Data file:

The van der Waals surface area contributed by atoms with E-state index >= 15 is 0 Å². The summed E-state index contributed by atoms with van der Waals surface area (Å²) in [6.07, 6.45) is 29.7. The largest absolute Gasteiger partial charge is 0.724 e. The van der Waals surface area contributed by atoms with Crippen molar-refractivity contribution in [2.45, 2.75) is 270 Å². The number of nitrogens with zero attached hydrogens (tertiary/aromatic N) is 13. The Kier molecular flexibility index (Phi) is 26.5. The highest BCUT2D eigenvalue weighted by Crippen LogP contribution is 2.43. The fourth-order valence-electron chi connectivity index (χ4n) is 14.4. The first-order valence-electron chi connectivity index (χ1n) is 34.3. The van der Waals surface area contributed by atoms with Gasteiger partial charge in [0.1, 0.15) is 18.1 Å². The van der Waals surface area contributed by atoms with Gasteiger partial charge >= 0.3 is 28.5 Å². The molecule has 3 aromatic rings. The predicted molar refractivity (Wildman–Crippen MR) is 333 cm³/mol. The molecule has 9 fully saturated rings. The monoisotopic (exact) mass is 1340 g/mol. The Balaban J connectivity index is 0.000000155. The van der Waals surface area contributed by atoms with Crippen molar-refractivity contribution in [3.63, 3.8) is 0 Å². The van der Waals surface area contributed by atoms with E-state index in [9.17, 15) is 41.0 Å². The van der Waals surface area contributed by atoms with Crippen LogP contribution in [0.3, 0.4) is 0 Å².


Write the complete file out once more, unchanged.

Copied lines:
The van der Waals surface area contributed by atoms with E-state index >= 15 is 0 Å². The summed E-state index contributed by atoms with van der Waals surface area (Å²) in [6.07, 6.45) is 29.7. The largest absolute Gasteiger partial charge is 0.724 e. The van der Waals surface area contributed by atoms with Crippen molar-refractivity contribution in [2.45, 2.75) is 270 Å². The number of nitrogens with zero attached hydrogens (tertiary/aromatic N) is 13. The Kier molecular flexibility index (Phi) is 26.5. The highest BCUT2D eigenvalue weighted by Crippen LogP contribution is 2.43. The fourth-order valence-electron chi connectivity index (χ4n) is 14.4. The first-order valence-electron chi connectivity index (χ1n) is 34.3. The van der Waals surface area contributed by atoms with Gasteiger partial charge in [0.1, 0.15) is 18.1 Å². The van der Waals surface area contributed by atoms with Gasteiger partial charge >= 0.3 is 28.5 Å². The molecule has 3 aromatic rings. The predicted molar refractivity (Wildman–Crippen MR) is 333 cm³/mol. The molecule has 9 fully saturated rings. The monoisotopic (exact) mass is 1340 g/mol. The Balaban J connectivity index is 0.000000155. The van der Waals surface area contributed by atoms with Crippen molar-refractivity contribution in [3.63, 3.8) is 0 Å². The van der Waals surface area contributed by atoms with E-state index in [9.17, 15) is 41.0 Å². The van der Waals surface area contributed by atoms with Crippen LogP contribution in [0.3, 0.4) is 0 Å².